Many of those who came in contact with the first victim might have already carried the virus to their homes and offices and this might trigger a massive health disaster in a country that lacks resources and is caught up in many conflicts that are robbing it of the little resources it could have used to fight this new insidious enemy – the Coronavirus – that respects nobody.

Cameroon’s announcement of the arrival of the Coronavirus comes a few hours after the International Monetary Fund (IMF) announced that it would make available about USD 50 billion through its rapid-disbursing emergency financing facilities for low income and emerging market countries that could potentially seek support. Of this, USD 10 billion will be available at zero interest for the poorest members of the IMF through the Rapid Credit Facility.

Cameroonians do not trust their leaders and they think the government’s announcement of the arrival of the virus on their shores is a gimmick to attract IMF interest-free money. But the Coronavirus is not something that can be hidden. It is like a corpse. You hide it, it will decompose and the smell will rent the air. The Coronavirus is invisible, but it is capable of bringing down an entire city in a few hours. China and Italy have more experience in this regard and they will be very glad to share that experience with anybody who still thinks the Coronavirus is a joke.

An entire economy can be disrupted and millions killed if proper measures are not taken. Cameroonian authorities therefore have an interest to be upfront with their citizens when it comes to the Coronavirus that is already threatening the country’s organization of the CHAN, a continental football jamboree designed for football players plying their trade on the continent.

The IMF is a global body and it understands that the economic and financial impact of the virus’ spread will be felt globally, creating uncertainty and damaging near-term prospects. In this regard, the IMF has reiterated its determination to provide the necessary support to mitigate the impact, especially on the most vulnerable people and countries. IMF member countries have called upon it to use all its available financing instruments to help member countries in need.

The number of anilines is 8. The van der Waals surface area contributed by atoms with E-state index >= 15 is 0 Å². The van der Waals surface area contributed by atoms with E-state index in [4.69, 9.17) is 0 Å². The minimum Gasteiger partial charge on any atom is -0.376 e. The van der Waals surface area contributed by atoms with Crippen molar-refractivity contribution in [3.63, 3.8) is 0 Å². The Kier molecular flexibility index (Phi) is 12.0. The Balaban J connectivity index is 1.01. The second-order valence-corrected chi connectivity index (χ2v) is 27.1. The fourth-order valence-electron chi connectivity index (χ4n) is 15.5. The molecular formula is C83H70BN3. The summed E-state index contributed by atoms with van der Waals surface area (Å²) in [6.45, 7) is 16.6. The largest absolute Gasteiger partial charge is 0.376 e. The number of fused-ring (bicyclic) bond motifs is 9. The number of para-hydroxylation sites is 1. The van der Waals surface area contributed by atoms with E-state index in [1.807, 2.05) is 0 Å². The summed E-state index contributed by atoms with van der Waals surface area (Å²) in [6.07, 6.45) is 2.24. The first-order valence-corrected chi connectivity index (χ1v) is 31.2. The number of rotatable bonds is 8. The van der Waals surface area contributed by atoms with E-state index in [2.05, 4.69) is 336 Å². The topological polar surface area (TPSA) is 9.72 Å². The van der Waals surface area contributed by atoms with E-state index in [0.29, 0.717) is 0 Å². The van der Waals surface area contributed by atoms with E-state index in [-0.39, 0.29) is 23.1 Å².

But IMF money has never come without conditionalities. The IMF is a well-oiled machine that will never let itself to be used as an ATM by any country. The global body has already indicated that the number one priority in terms of fiscal response is ensuring front-line health-related spending to protect people’s wellbeing, take care of the sick, and slow the spread of the virus. It is also emphasizing that the focus will be on stepping up health-related measures and ensuring that the production of medical supplies is at par with demand.

The IMF will surely channel its money towards the design of macro-financial policy actions that may be required to tackle the supply and demand shocks that may be brought about by the disruptive virus. Those actions should be timely and targeted to the sectors, businesses and households hardest hit by the virus.

The money will not be shared for some government officials in any country to line their pockets. The Coronavirus threat is real. The people and leaders of Cameroon must work together to ensure that their country is rid of this virus that is capable of taking up residence in the country because of the way Cameroonians have lived their lives over the last couple of centuries.

Whether genuine or not, the reported cases should be viewed as alarm bells that should jog Cameroonians out of their legendary indifference even in the face of the worst pandemic. They must understand that unlike HIV/AIDS, the Coronavirus has the potential to kill an entire family if heath advice provided by health professionals across the world is not respected and taken seriously.

By Dr. Joachim Arrey in Canada